Statoil has resolved to concentrate even more strongly on offshore turbines as part of its strategy for renewable energy, collaborating broadly with suppliers in Norway and abroad. Statoil sys its decision reflects the strong international growth in this segment, combined with the group’s unique offshore experience from the oil and gas industry.
As part of its commitment to marine turbines, the group will make provision for a gradual divestment of its wind power projects on land. "We’ve become involved in major offshore wind power projects in recent years,” explains Anne Strømmen Lycke, who heads the group’s commitment in this area.
“These include the Sheringham Shoal wind farm, currently under construction, and the licensed Dogger Bank project. Both of these are off the UK. “We’ve also developed a unique prototype for a floating wind turbine. This Hywind concept is being tested off south-western Norway.” The market for such units has risen by no less than 50% over a year, and Statoil has become involved at an early stage in an expanding market. “We aim to secure a leading position by using our competitive advantages in technology and our experience of marine operations from almost 40 years in the offshore sector,” says Lycke.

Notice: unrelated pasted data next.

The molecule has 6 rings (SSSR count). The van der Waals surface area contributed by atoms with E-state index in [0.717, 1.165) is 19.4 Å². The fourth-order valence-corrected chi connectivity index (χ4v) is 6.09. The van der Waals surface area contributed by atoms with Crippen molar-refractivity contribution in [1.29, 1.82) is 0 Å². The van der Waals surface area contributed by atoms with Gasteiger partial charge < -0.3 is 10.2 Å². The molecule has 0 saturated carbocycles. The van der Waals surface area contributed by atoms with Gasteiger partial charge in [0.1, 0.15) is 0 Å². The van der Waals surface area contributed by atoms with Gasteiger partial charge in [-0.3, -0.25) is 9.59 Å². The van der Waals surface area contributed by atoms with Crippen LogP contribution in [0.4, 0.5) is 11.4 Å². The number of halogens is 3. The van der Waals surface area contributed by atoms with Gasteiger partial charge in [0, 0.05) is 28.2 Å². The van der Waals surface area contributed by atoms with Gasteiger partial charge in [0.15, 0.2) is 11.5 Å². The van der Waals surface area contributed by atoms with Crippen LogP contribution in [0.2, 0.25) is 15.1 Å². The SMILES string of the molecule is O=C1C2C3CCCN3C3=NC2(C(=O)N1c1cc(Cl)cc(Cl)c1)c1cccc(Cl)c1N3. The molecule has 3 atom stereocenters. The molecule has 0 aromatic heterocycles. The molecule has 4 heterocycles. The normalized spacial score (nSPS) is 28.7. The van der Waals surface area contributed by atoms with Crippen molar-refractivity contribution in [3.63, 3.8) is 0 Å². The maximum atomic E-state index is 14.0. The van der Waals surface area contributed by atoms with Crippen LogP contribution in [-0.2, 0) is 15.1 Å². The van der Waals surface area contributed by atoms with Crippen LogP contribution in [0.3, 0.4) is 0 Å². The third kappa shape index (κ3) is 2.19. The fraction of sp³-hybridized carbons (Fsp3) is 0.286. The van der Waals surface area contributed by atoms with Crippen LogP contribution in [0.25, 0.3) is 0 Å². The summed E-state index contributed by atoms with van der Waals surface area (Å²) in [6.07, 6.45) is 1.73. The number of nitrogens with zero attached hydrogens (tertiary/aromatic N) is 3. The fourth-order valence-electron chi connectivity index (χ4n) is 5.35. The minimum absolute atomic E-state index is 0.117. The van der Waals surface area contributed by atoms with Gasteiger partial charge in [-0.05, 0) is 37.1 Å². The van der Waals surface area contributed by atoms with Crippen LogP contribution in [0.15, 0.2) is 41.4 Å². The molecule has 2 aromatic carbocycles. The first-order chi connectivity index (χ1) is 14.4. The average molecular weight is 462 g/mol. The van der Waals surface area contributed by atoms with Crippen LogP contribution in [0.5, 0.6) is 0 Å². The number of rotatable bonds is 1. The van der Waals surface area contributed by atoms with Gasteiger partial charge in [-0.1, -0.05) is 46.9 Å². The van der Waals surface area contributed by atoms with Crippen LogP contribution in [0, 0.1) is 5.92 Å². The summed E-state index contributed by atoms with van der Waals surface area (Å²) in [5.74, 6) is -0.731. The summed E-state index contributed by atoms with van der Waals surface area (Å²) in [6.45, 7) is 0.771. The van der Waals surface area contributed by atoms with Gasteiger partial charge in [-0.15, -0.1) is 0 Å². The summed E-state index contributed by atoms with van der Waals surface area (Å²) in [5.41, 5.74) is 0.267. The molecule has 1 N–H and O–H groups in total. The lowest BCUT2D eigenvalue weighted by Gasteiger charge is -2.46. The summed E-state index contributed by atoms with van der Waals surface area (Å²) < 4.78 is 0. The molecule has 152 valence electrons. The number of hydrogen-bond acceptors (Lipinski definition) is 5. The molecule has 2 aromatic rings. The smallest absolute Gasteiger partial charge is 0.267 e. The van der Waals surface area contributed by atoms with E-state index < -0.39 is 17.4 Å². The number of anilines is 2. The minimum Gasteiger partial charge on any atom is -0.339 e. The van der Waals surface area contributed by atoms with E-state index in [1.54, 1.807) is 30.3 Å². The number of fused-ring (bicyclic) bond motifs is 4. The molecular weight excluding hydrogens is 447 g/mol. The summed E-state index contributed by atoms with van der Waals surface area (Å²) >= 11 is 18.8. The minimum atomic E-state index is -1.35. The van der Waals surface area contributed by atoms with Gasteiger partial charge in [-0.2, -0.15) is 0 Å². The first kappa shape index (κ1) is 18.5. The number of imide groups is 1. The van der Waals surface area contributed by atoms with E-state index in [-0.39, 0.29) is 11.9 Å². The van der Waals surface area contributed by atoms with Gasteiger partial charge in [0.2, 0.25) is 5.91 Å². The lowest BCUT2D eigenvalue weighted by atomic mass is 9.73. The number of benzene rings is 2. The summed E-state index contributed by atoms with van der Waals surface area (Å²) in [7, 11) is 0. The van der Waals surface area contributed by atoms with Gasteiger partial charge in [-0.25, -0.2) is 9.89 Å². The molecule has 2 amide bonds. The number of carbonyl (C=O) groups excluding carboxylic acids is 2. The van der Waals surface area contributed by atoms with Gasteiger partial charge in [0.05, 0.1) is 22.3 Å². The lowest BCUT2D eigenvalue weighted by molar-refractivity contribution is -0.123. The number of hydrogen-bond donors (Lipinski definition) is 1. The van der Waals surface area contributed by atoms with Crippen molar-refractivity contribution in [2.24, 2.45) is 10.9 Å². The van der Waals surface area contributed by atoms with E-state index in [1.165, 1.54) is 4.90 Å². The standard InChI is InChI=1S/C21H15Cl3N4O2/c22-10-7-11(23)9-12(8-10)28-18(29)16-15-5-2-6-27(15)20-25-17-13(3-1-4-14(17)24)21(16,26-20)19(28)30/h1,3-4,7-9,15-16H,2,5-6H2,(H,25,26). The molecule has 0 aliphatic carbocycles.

“It now looks as if we’ll be able to cut the costs of floating wind turbines by more than 50%. And we can see that the new technology incorporated in Hywind functions as intended," says Sjur Bratland, Statoil’s asset manager for the Hywind solution.
“We’re currently analysing alternative locations for a demonstration farm embracing several floating turbines as the next stage in the commercialisation of this concept,” Bratland says.